Imaging Religion in Film: The Politics of Nostalgia

Hardcover | December 15, 2011

byM. Gail Hamner

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Imaging Religion in Film offers a new methodology for examining the ethico-political dimensions of religion and film, one that foregrounds film's social power both to shape subjectivity and to image contemporary social contradictions. Specifically, the text develops a Foucauldian ethics of the subject, or 'pedagogy of self,' a Deleuzian-Peircean semiotic for discussing religion in film, and a theory of religion within postmodernity that rethinks transcendence alongside a politically galvanizing nostalgia. This theoretical work prefaces analyses of three specific films: Kurosawa's Dersu Uzala (1972); Kiarostami's Taste of Cherry (1997); and the Coens' The Man Who Wasn't There (2001).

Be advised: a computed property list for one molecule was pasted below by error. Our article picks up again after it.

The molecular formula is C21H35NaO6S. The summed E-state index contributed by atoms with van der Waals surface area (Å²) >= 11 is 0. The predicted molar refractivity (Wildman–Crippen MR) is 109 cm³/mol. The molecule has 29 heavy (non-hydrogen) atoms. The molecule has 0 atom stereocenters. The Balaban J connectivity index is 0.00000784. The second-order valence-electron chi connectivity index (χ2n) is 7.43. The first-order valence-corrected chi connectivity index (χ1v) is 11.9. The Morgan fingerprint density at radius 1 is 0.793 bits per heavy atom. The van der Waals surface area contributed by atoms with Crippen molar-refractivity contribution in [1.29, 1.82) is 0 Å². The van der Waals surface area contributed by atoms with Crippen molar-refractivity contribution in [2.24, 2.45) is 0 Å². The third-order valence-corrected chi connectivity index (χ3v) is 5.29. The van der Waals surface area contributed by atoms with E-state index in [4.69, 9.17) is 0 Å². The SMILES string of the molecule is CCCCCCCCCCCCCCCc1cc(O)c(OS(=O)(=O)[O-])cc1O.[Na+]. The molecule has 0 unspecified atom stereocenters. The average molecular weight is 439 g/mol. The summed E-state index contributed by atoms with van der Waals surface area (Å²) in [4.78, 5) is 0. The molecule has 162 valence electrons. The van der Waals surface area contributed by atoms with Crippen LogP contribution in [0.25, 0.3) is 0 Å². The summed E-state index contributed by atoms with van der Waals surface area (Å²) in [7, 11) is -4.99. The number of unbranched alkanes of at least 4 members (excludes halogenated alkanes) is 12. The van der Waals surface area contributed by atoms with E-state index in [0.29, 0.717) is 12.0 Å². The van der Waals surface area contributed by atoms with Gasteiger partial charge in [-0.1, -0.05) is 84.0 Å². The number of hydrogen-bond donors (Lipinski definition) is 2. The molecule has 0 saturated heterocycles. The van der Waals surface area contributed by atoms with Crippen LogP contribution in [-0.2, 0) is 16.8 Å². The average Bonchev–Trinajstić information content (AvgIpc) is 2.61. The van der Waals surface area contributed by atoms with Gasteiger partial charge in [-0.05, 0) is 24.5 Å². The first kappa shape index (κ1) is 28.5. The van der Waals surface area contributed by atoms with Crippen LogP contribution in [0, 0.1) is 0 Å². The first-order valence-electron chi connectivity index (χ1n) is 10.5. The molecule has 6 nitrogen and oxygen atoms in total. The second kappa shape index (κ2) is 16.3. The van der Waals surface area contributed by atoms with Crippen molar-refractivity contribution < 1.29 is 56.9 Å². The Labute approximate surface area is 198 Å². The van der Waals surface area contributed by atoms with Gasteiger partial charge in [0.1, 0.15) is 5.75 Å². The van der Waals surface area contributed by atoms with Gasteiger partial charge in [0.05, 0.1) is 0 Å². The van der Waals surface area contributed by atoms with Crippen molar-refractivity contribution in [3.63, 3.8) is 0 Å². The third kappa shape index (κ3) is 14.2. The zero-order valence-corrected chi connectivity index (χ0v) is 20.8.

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Imaging Religion in Film offers a new methodology for examining the ethico-political dimensions of religion and film, one that foregrounds film's social power both to shape subjectivity and to image contemporary social contradictions. Specifically, the text develops a Foucauldian ethics of the subject, or 'pedagogy of self,' a Deleuzia...

Gail Hamner is an associate professor in the Department of Religion at Syracuse University.

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Format:HardcoverDimensions:212 pages, 9 × 5.63 × 0.67 inPublished:December 15, 2011Publisher:Palgrave MacmillanLanguage:English

The following ISBNs are associated with this title:

ISBN - 10:0230339867

ISBN - 13:9780230339866

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Table of Contents

Introduction: Interpreting Religion and Film * PART I: FILM STUDY * Akira Kurosawa: "What is a Thing?": Posing the Religious in Dersu Uzala (1975) * Kiarostami: The Face of Modernity Alienation and Transcendence in Taste of Cherry (1997) * Joel and Ethan Coen: Searching for a Way Out Alienation and Intimacy in The Man Who Wasn’t There (2001) * PART II: THEORETICAL REFLECTIONS * Religious Realism